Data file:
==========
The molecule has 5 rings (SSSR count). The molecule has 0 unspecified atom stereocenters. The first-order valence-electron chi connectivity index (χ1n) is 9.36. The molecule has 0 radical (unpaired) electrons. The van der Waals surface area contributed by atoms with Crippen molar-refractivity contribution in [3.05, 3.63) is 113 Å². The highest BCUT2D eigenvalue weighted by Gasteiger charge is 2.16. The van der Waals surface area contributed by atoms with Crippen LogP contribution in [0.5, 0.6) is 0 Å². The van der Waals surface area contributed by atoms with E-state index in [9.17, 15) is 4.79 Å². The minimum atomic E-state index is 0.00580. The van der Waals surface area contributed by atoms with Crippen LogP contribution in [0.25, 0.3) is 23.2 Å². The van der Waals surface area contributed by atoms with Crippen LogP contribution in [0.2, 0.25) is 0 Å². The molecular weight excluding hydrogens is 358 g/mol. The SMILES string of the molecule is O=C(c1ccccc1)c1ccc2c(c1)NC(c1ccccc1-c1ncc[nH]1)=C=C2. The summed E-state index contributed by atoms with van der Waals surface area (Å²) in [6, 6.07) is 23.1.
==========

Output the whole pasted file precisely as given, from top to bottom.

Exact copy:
The molecule has 5 rings (SSSR count). The molecule has 0 unspecified atom stereocenters. The first-order valence-electron chi connectivity index (χ1n) is 9.36. The molecule has 0 radical (unpaired) electrons. The van der Waals surface area contributed by atoms with Crippen molar-refractivity contribution in [3.05, 3.63) is 113 Å². The highest BCUT2D eigenvalue weighted by Gasteiger charge is 2.16. The van der Waals surface area contributed by atoms with Crippen LogP contribution in [0.5, 0.6) is 0 Å². The van der Waals surface area contributed by atoms with E-state index in [9.17, 15) is 4.79 Å². The minimum atomic E-state index is 0.00580. The van der Waals surface area contributed by atoms with Crippen LogP contribution in [0.25, 0.3) is 23.2 Å². The van der Waals surface area contributed by atoms with Crippen LogP contribution in [0.2, 0.25) is 0 Å². The molecular weight excluding hydrogens is 358 g/mol. The SMILES string of the molecule is O=C(c1ccccc1)c1ccc2c(c1)NC(c1ccccc1-c1ncc[nH]1)=C=C2. The summed E-state index contributed by atoms with van der Waals surface area (Å²) in [6, 6.07) is 23.1.